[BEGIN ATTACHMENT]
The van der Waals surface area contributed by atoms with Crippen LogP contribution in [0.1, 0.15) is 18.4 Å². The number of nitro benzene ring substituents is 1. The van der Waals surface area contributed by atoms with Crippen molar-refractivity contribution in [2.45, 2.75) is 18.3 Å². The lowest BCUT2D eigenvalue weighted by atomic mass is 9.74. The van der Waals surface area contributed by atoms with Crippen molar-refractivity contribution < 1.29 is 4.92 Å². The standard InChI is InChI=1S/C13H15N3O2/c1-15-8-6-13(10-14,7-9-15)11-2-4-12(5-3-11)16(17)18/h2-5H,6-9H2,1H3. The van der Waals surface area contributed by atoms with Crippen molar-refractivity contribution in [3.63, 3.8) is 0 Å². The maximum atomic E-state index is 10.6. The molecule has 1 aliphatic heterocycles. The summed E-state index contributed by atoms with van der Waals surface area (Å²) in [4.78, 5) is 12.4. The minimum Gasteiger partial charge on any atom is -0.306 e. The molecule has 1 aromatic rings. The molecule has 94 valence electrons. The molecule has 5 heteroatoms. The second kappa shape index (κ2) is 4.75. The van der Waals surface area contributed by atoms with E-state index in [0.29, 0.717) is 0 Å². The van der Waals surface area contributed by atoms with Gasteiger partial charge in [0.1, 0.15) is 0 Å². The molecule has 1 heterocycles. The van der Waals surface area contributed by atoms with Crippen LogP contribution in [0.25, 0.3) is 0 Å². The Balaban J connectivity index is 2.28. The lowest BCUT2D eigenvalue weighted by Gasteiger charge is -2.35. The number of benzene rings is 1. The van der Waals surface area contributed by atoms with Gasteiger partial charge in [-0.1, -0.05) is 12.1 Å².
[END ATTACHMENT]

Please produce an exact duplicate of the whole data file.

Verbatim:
The van der Waals surface area contributed by atoms with Crippen LogP contribution in [0.1, 0.15) is 18.4 Å². The number of nitro benzene ring substituents is 1. The van der Waals surface area contributed by atoms with Crippen molar-refractivity contribution in [2.45, 2.75) is 18.3 Å². The lowest BCUT2D eigenvalue weighted by atomic mass is 9.74. The van der Waals surface area contributed by atoms with Crippen molar-refractivity contribution < 1.29 is 4.92 Å². The standard InChI is InChI=1S/C13H15N3O2/c1-15-8-6-13(10-14,7-9-15)11-2-4-12(5-3-11)16(17)18/h2-5H,6-9H2,1H3. The van der Waals surface area contributed by atoms with Crippen molar-refractivity contribution in [3.63, 3.8) is 0 Å². The maximum atomic E-state index is 10.6. The molecule has 1 aliphatic heterocycles. The summed E-state index contributed by atoms with van der Waals surface area (Å²) in [4.78, 5) is 12.4. The minimum Gasteiger partial charge on any atom is -0.306 e. The molecule has 1 aromatic rings. The molecule has 94 valence electrons. The molecule has 5 heteroatoms. The second kappa shape index (κ2) is 4.75. The van der Waals surface area contributed by atoms with E-state index in [0.29, 0.717) is 0 Å². The van der Waals surface area contributed by atoms with Gasteiger partial charge in [0.1, 0.15) is 0 Å². The molecule has 1 heterocycles. The van der Waals surface area contributed by atoms with Crippen LogP contribution in [0.25, 0.3) is 0 Å². The Balaban J connectivity index is 2.28. The lowest BCUT2D eigenvalue weighted by Gasteiger charge is -2.35. The number of benzene rings is 1. The van der Waals surface area contributed by atoms with Gasteiger partial charge in [-0.1, -0.05) is 12.1 Å².